Building projects with VS.NET 2003 (devenv.exe
), you run into some hassles with the ReferencePath
property. You can see this property in the project user file: <your project>.vbproj.user
and <your project>.csproj.user
The problem is that only a full path is valid for this property. Not only that, but there can be a list of pathseven if you manually change the property value, VS may reconstruct it, so the end result may point to a location where no references exist. VS.NET reconstructs the paths each time you open a project after it finds the reference based on HintPath in <your project>.vbproj or <your project>.csproj.
For example, suppose you're using the Rational ClearCase configuration management system and mapping your views to drive letters. The full path with a drive letter that is "good" for one view may not be "good" for another view that is mapped to another drive letter.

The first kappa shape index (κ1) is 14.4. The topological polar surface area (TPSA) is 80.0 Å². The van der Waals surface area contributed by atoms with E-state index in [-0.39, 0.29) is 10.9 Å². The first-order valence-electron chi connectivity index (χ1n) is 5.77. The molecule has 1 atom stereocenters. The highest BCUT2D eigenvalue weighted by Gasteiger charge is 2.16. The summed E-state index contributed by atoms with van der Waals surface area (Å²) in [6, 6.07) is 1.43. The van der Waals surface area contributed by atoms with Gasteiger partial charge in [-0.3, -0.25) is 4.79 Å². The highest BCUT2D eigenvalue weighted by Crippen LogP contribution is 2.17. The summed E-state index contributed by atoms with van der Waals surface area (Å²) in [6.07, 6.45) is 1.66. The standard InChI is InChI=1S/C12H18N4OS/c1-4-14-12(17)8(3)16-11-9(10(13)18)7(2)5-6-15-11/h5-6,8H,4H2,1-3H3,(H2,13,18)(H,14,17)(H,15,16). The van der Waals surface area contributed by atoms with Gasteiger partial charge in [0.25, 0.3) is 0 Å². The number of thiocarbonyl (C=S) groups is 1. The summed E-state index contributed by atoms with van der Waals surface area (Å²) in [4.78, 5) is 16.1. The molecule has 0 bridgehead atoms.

There are a few ways to deal with this situation depending on your development environment:
- Do not use the <your project>.vbproj.user and <your project>.csproj.user files at all. The files will be rebuilt each time you open your solution and you should just deal with it.
- Do not keep the <your project>.vbproj.user and <your project>.csproj.user under source control. Remember that if you use this solution, you may run into versioning problems.
- Keep only one copy of the file to be referenced. This is not always practical.
- Reference to the projects in your solution instead of referencing to their output files. If you have a multi-group development, this can be impossible.
- Standardize the location for all references. For example, create a well-known bin directory and copy into it all the files from the output directories for the debug or release builds. To do this:
- If you use C#, create the post-build step.
- If you use VB.NET, create the add-in. VB.NET 2003 does not have the post-build steps.
- For automated builds, create the build script.